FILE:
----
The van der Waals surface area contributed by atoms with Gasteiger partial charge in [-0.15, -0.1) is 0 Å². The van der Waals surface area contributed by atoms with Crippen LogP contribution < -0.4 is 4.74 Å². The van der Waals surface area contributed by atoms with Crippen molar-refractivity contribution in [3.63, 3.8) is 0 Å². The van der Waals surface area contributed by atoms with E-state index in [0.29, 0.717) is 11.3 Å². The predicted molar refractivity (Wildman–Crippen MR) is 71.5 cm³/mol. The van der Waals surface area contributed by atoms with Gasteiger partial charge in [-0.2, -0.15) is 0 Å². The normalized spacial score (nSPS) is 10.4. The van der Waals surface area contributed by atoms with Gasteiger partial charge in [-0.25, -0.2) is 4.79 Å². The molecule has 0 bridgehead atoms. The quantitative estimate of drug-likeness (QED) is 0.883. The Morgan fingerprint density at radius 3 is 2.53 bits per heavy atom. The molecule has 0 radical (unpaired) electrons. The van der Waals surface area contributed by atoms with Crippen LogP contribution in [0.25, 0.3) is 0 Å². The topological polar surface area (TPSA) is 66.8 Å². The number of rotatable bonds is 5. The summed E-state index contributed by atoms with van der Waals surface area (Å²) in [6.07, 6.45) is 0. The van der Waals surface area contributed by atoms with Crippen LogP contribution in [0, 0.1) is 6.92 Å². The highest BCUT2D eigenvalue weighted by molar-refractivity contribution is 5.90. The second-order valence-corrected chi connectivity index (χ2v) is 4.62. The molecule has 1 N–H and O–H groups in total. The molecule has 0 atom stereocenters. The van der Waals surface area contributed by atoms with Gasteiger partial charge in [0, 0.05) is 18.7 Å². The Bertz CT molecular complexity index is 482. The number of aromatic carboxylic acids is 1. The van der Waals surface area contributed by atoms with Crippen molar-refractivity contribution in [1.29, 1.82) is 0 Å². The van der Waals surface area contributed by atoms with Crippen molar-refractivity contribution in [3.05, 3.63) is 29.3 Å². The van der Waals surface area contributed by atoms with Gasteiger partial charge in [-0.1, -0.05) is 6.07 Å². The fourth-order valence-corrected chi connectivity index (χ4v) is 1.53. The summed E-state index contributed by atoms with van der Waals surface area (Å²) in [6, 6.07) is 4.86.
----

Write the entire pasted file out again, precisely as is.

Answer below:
The van der Waals surface area contributed by atoms with Gasteiger partial charge in [-0.15, -0.1) is 0 Å². The van der Waals surface area contributed by atoms with Crippen LogP contribution < -0.4 is 4.74 Å². The van der Waals surface area contributed by atoms with Crippen molar-refractivity contribution in [3.63, 3.8) is 0 Å². The van der Waals surface area contributed by atoms with E-state index in [0.29, 0.717) is 11.3 Å². The predicted molar refractivity (Wildman–Crippen MR) is 71.5 cm³/mol. The van der Waals surface area contributed by atoms with Gasteiger partial charge in [-0.2, -0.15) is 0 Å². The normalized spacial score (nSPS) is 10.4. The van der Waals surface area contributed by atoms with Gasteiger partial charge in [-0.25, -0.2) is 4.79 Å². The molecule has 0 bridgehead atoms. The quantitative estimate of drug-likeness (QED) is 0.883. The Morgan fingerprint density at radius 3 is 2.53 bits per heavy atom. The molecule has 0 radical (unpaired) electrons. The van der Waals surface area contributed by atoms with Crippen LogP contribution in [0.25, 0.3) is 0 Å². The topological polar surface area (TPSA) is 66.8 Å². The number of rotatable bonds is 5. The summed E-state index contributed by atoms with van der Waals surface area (Å²) in [6.07, 6.45) is 0. The van der Waals surface area contributed by atoms with Crippen LogP contribution in [0, 0.1) is 6.92 Å². The highest BCUT2D eigenvalue weighted by molar-refractivity contribution is 5.90. The second-order valence-corrected chi connectivity index (χ2v) is 4.62. The molecule has 1 N–H and O–H groups in total. The molecule has 0 atom stereocenters. The van der Waals surface area contributed by atoms with Gasteiger partial charge in [0, 0.05) is 18.7 Å². The Bertz CT molecular complexity index is 482. The number of aromatic carboxylic acids is 1. The van der Waals surface area contributed by atoms with Crippen molar-refractivity contribution in [1.29, 1.82) is 0 Å². The van der Waals surface area contributed by atoms with Crippen molar-refractivity contribution in [3.05, 3.63) is 29.3 Å². The van der Waals surface area contributed by atoms with Gasteiger partial charge in [-0.1, -0.05) is 6.07 Å². The fourth-order valence-corrected chi connectivity index (χ4v) is 1.53. The summed E-state index contributed by atoms with van der Waals surface area (Å²) in [6, 6.07) is 4.86.